Family Court's determination that the child's bond with the father had been obliterated by his harmful conduct and that her only healthy relationship was with her mother strongly supports the proposed relocation, even to a distant locale for an indefinite period. The mother's testimony addressed multiple additional factors revealing that the child's best interests would be promoted by the move -- she described her anticipated employment, the child's anticipated schooling, the availability of counseling and medical treatment, the child's familiarity with the social environment and her opportunities to interact with friends and extended family following the relocation (see Matter of Tropea v Tropea, 87 NY2d 727, 740-741 [1996]; compare Matter of Adams v Bracci, 91 AD3d 1046, 1048-1049 [2012], lv denied 18 NY3d 809 [2012]; Matter of Herman v Villafane, 9 AD3d 525, 527-528 [2004]). Accordingly, we will not disturb the determination allowing the proposed relocation.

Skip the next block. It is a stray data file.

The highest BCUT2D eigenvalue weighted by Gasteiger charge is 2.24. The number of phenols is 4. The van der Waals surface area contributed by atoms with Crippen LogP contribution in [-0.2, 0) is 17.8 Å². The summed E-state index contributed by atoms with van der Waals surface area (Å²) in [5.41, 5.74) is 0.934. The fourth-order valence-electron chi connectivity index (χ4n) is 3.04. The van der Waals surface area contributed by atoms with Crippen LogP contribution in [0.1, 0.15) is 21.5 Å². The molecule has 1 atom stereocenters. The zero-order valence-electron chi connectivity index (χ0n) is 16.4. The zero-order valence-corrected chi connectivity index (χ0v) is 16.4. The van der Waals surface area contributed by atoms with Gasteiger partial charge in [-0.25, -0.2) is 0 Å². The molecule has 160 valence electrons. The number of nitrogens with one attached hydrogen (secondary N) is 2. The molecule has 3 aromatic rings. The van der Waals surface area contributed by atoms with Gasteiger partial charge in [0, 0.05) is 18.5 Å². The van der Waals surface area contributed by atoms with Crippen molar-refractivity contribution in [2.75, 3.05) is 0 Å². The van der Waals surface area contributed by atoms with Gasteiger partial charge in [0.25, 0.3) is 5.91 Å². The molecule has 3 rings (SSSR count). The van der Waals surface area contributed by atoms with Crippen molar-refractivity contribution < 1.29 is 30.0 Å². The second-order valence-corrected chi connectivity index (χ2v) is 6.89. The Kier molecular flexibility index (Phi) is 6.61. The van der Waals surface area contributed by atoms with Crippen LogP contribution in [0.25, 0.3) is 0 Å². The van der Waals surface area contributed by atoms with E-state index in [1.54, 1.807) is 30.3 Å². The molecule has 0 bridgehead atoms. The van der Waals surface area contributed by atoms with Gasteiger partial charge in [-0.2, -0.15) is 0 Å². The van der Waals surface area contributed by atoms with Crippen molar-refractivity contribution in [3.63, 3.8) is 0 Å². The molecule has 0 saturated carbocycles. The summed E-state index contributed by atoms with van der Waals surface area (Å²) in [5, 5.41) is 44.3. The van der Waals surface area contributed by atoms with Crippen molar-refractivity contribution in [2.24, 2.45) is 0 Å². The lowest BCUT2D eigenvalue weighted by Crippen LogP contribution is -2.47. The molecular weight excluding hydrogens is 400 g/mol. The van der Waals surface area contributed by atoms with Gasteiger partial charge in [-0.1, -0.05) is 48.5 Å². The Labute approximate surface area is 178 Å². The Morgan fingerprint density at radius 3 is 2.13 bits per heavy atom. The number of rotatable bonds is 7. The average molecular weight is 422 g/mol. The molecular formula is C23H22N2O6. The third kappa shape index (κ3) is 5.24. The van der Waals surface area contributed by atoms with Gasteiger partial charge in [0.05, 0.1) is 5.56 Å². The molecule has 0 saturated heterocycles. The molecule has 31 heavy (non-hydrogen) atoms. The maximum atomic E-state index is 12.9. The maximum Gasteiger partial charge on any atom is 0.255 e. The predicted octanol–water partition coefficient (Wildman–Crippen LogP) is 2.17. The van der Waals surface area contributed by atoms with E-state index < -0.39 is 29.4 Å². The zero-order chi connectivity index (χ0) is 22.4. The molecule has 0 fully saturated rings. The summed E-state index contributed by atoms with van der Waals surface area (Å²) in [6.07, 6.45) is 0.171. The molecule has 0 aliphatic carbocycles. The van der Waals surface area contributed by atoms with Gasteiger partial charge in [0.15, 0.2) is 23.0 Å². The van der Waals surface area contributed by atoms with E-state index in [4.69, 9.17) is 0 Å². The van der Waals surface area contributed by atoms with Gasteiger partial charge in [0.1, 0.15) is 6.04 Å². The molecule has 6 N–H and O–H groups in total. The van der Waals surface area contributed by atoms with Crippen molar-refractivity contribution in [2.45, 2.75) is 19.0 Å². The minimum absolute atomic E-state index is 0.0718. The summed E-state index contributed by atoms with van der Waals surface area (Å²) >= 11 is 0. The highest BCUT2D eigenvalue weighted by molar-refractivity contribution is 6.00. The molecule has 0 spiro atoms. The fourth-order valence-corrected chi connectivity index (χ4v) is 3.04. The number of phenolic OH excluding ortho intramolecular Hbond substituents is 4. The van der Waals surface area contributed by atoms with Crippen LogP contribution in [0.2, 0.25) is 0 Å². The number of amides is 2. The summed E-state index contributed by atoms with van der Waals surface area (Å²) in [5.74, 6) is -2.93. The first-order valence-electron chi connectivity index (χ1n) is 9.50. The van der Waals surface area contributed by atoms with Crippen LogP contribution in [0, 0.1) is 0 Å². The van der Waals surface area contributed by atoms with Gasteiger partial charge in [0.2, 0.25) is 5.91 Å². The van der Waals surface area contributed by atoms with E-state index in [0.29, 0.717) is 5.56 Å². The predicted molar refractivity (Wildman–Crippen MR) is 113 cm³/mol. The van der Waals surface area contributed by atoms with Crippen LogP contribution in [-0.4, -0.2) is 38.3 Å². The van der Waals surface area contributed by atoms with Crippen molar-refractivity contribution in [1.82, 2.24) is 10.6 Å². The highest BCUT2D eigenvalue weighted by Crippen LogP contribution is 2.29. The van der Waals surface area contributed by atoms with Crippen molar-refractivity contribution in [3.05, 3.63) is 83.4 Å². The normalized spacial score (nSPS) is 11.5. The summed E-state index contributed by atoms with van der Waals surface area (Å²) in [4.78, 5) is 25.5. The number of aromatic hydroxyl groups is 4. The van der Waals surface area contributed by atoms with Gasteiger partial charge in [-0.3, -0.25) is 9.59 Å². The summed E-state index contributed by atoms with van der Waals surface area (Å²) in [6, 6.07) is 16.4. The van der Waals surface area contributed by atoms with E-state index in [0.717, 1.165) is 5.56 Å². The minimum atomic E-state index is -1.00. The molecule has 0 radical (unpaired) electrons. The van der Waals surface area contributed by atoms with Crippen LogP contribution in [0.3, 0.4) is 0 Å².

Peters, P.J., Rose, Spain and McCarthy, JJ., concur.

ORDERED that the order is affirmed, without costs.

ENTER:

Robert D. Mayberger Clerk of the Court

20121129